About 1 billion people in the world today are grandparents. Because humans are living longer, we are spending more time in the grandparenting role compared to past generations. What’s more, people are having fewer children overall, which means that grandparents can dedicate more distinct time to each grandchild.

    Grandparents have been universally important in families across time and their role continues to evolve, but their involvement in their grandchildren’s lives is different around the world. In the United States, roughly 10% of grandparents lived with a grandchild in 2012. In Africa and Asia, living in a multi-generational household is a common practice.

    A number of recent studies of families in several Asian countries help to shed light on how grandparents are involved in coparenting, which researchers define as the sharing of child care and upbringing responsibility among two or more adults. These studies suggest that children benefit when parents have strong relationships with coparenting grandparents, and point to some ways that this relationship can be nurtured.

    How parent-grandparent harmony helps children
    What Happens When Grandparents Help Raise Children — by Maryam Abdullah

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  3. #183 Where Did My Child Go? Behaviour Problems in Adolescent Children — by Dawn Walton 
    “I hate you!” screams your adolescent child. This is the culmination of a dialogue that includes language that you never expected to hear directed at you, much less from your own child. Part of you wonders what would have happened if you dared to talk to your own parents that way. Part of you is shaking with rage or upset, that they have directed such hurtful vitriol at you – the person that has nurtured and loved them since they were a baby. What did you do to warrant this? You probably asked them to do some task, or maybe suggested they didn’t do something. Maybe you just asked them how they were.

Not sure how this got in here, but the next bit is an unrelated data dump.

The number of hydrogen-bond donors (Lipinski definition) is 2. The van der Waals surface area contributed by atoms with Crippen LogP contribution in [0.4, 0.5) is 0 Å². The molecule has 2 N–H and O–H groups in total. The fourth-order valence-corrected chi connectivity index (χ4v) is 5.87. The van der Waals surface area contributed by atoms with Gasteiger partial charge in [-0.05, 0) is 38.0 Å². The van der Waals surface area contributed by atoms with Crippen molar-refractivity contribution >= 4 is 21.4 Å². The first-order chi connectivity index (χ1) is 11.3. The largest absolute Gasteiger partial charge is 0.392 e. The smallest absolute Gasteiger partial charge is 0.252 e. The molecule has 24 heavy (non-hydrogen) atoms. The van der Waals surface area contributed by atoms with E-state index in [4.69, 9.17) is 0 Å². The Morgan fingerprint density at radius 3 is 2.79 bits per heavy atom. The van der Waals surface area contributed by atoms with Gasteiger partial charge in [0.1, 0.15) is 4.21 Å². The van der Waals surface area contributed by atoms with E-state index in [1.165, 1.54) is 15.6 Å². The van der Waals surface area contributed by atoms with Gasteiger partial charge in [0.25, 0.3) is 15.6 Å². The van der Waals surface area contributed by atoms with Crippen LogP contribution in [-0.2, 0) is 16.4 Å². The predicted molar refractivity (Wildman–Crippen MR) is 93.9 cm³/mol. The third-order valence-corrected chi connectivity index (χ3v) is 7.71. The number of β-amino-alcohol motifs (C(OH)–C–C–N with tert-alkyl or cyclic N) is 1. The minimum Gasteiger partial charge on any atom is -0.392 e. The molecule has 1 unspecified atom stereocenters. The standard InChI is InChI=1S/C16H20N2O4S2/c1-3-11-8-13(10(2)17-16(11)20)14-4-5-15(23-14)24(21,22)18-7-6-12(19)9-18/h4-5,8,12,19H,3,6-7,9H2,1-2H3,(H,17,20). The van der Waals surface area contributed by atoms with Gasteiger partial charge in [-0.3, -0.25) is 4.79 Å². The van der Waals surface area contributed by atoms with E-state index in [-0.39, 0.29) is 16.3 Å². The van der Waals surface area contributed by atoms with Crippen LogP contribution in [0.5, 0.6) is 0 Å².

This child that you are dealing with is not the same person you have loved and watched grow and develop. This is like a totally different person. They storm off to their room, banging and kicking things as they go. You sit, in shock, and wonder where you went wrong. Were you too strict or not strict enough? What will happen if they talk to others like this?

    You try and work out how you can get through to them; to correct the behaviour before it goes too far.

    A few hours later they reappear and apologise. They feel terrible. You sit and try and talk to them like a responsible adult. You explain that they can’t behave that way. You ask them why, looking for something you can use to change their behaviour. They don’t speak. They just shrug. They don’t make eye contact with you. Both of you are frustrated.